You can feel it in the air tonight.
No, we aren’t talking about a Phil Collins song — although, Kailer Yamamoto might say he’s been waiting for this moment for all his life.
We are talking about the night Edmontonians have been waiting for since May.
Yes, hockey is back.
With the first regular season game taking place for the Edmonton Oilers on Wednesday night, the excitement filled the air throughout the building — maybe even the city.
Following a thrilling inaugural season at Rogers Place that gave the team and the fans a taste for playoff fever, the Oilers look ahead to the 2017-18 season with a thirst to return.
But before the boys in orange and blue faced the Calgary Flames for the first Battle of Alberta of the season, fans were treated to a special performance by the winner of this summer’s Britain’s Got Talent — Tokio Myers.
While the London-native played the piano on a raised platform near the Zamboni entrance to the ice, acrobats performed on suspended hula hoops towards centre ice, while dots of blue and orange danced throughout the bowl from the illuminated bracelets given to fans (synchronized to the sound of the music).
While the inspiring melody which transfixed the crowd came to a close, a new excitement surged through the audience when this season’s opening video was introduced. With vivid on-ice projection supporting the scoreboard, the visuals effects raised the anticipation and excitement for fans ahead of puck-drop.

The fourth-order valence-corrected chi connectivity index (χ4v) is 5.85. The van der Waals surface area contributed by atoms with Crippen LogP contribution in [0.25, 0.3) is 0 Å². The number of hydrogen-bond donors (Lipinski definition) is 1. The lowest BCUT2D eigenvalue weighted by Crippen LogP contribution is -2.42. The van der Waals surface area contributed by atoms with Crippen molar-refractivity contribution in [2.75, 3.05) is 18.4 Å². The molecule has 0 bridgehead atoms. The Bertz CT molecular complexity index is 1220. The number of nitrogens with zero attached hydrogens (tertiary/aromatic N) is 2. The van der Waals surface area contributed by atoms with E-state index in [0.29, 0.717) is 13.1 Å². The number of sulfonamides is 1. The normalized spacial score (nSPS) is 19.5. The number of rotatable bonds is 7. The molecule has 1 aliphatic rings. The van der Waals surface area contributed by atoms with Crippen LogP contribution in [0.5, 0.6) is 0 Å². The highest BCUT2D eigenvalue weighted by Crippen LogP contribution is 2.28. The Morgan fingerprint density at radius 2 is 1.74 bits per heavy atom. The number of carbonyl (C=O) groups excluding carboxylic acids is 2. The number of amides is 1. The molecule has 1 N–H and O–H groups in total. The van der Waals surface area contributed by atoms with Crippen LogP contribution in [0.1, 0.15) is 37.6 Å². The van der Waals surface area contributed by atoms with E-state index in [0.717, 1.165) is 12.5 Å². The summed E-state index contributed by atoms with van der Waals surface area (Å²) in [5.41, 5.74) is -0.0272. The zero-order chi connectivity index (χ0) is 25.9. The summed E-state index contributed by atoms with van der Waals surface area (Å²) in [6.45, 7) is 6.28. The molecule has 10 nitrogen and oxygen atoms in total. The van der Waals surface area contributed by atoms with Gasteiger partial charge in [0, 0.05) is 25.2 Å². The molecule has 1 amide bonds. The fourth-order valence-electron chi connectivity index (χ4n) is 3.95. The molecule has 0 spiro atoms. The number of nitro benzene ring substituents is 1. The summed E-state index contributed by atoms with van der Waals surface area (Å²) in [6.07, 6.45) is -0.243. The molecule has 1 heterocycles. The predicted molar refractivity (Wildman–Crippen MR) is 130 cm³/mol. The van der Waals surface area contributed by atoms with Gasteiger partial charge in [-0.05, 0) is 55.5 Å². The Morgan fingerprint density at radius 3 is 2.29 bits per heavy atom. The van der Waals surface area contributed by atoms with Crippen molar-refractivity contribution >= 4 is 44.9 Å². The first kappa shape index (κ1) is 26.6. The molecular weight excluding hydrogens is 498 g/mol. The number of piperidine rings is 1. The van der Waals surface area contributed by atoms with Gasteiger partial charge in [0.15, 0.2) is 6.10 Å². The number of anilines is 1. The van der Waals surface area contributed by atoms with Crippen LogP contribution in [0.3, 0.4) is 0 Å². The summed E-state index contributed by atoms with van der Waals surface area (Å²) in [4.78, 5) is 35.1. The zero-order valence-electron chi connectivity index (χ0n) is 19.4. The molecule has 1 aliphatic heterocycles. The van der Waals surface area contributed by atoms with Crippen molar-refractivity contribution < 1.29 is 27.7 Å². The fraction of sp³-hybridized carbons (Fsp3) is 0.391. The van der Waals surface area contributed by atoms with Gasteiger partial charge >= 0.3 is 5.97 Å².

“We’re always trying to be innovative and to elevate the game. I think we set the bar pretty high for year one, and certainly look to exceed it in year two,” said Rich Meyers, Director, Event Production.
In a tasteful dedication for the victims of both the tragedies in Las Vegas and those injured following the attack taking place last Saturday in Edmonton, Constable Mike Chernyk was honoured before the singing of the national anthem.
“Through the violence, there were also numerous acts of humanity and heroism,” said Oilers in-house announcer Scott Bourgeois.
Constable Chernyk has been hailed a hero for his response to Saturday’s attacks, and triggered an emotional applause that stirred the crowd to their feet in a standing ovation.
Following the singing of O’Canada, the puck dropped and the boys were off.
Yes, hockey is back.